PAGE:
Fox Business Network blazes new trail

Fans of TV business news anticipating a heavyweight bout between CNBC and the new Fox Business Network should put away their fight cards.

At least for now.

FBN, a Fox News Channel nws spinoff, launches Monday and is available initially on cable and satellite systems serving more than 30 million subscribers. DirecTV customers get an HD version.

But Fox News Executive Vice President Kevin Magee, who's in charge of FBN's day-to-day operations, says it doesn't want to trade blows with CNBC, ge or even Bloomberg TV, the current channels of choice for financial market watchers. "If we take half of CNBC's audience and leave them with half, we'll both starve."

Instead, his new business channel aims to draw viewers "from soap operas, game shows — any place we can."

FBN executives hope to do that with personality-driven programs heavy on personal finance and with stories offering business insights into general interest news. There is some traditional market news, along with an on-screen crawl showing the latest stock prices.

As News Corp. CEO Rupert Murdoch put it last month: "CNBC is a financial channel for Wall Street. We're for Main Street."

FBN also is creating an Internet destination featuring videos, blogs, news and the kinds of investment tools common to financial sites.

"We're going to be relevant. We're going to be passionate. We're going to be different," says Neil Cavuto, FBN's chief anchor and Fox's managing editor of business news.

The strategy makes sense for a service trying to get a toehold in the market, even at the risk of siphoning some viewers from Fox News.

But it may surprise those who expected Murdoch to make FBN the centerpiece of a global business news empire — a service that also can play on his satellite TV systems in Europe and Asia and mesh with the Dow Jones dj properties he's about to acquire. The $5 billion Dow Jones deal will give him some of the top news outlets for the financial elite, including The Wall Street Journal, Barron's, SmartMoney and

"If FBN is all about news-you-can-use, then it's not going to be a global platform and it's not going to tie in to The Journal," says Bernstein Research analyst Michael Nathanson.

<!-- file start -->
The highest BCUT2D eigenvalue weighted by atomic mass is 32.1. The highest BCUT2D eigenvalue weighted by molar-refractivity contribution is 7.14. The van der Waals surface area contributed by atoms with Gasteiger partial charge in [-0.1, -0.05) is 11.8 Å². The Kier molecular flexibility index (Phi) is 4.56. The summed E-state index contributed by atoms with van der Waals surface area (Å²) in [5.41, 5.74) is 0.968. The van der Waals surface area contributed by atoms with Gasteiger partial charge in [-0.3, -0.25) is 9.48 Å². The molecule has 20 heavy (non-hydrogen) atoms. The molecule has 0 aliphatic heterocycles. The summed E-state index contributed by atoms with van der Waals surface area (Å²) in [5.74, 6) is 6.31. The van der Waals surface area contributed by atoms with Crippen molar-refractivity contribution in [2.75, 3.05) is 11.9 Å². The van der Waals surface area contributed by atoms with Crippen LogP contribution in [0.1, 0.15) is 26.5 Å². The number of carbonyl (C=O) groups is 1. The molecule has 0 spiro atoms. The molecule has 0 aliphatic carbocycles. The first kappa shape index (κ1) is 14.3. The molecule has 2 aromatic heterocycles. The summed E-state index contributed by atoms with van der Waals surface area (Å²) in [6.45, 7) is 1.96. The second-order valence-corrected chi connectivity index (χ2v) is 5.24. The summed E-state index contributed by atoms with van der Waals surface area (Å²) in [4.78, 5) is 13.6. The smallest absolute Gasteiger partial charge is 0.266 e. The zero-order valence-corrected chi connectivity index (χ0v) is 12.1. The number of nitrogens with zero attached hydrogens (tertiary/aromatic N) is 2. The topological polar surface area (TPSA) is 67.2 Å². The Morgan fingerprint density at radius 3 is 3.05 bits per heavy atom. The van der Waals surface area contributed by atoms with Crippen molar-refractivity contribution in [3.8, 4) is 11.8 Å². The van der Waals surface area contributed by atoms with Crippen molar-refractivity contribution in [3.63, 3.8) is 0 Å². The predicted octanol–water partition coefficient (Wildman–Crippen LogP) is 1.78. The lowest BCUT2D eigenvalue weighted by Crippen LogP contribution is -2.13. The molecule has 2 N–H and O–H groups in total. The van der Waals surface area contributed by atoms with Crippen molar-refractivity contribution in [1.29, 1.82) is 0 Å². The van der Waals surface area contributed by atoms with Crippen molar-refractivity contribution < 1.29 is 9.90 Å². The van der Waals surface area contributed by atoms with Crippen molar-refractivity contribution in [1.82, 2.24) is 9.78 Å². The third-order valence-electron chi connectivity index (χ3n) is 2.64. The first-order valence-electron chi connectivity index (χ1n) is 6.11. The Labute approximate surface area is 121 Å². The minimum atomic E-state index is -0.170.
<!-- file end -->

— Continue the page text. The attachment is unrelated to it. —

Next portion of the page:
Traditional TV business news is attractive for its appeal to affluent viewers. Advertisers pay top dollar to reach them, which is why CNBC is highly profitable even though it has a relatively small audience.

Murdoch also has just the guy to duke it out with CNBC for that privileged market: Fox News CEO Roger Ailes ran CNBC from 1993 to 1996.

FBN spin zone?

Will FBN really start off trying to peacefully coexist with CNBC? Or is the sister network to the home of the "no spin zone" just saying that to dissuade the No. 1 business network from engaging in a potentially ruinous war?

It's hard to say. While most new services crave attention for their programming, FBN treats its plans as top secret.

"I can't give you programming, because then I'd have to kill you," Cavuto jokes.

In part, however, it's because FBN is a work in progress that, its executives say, could change rapidly.

Some plans are known: FBN says it won't carry business shows that now air on other Fox networks. The network says that Southwest Airlines, luv United Airlines, uaua Bristol-Myers Squibb, bym MasterCard, ma Nasdaq ndaq and Scottrade are among initial ad buyers and that FBN spots were not sold in package deals with Fox News.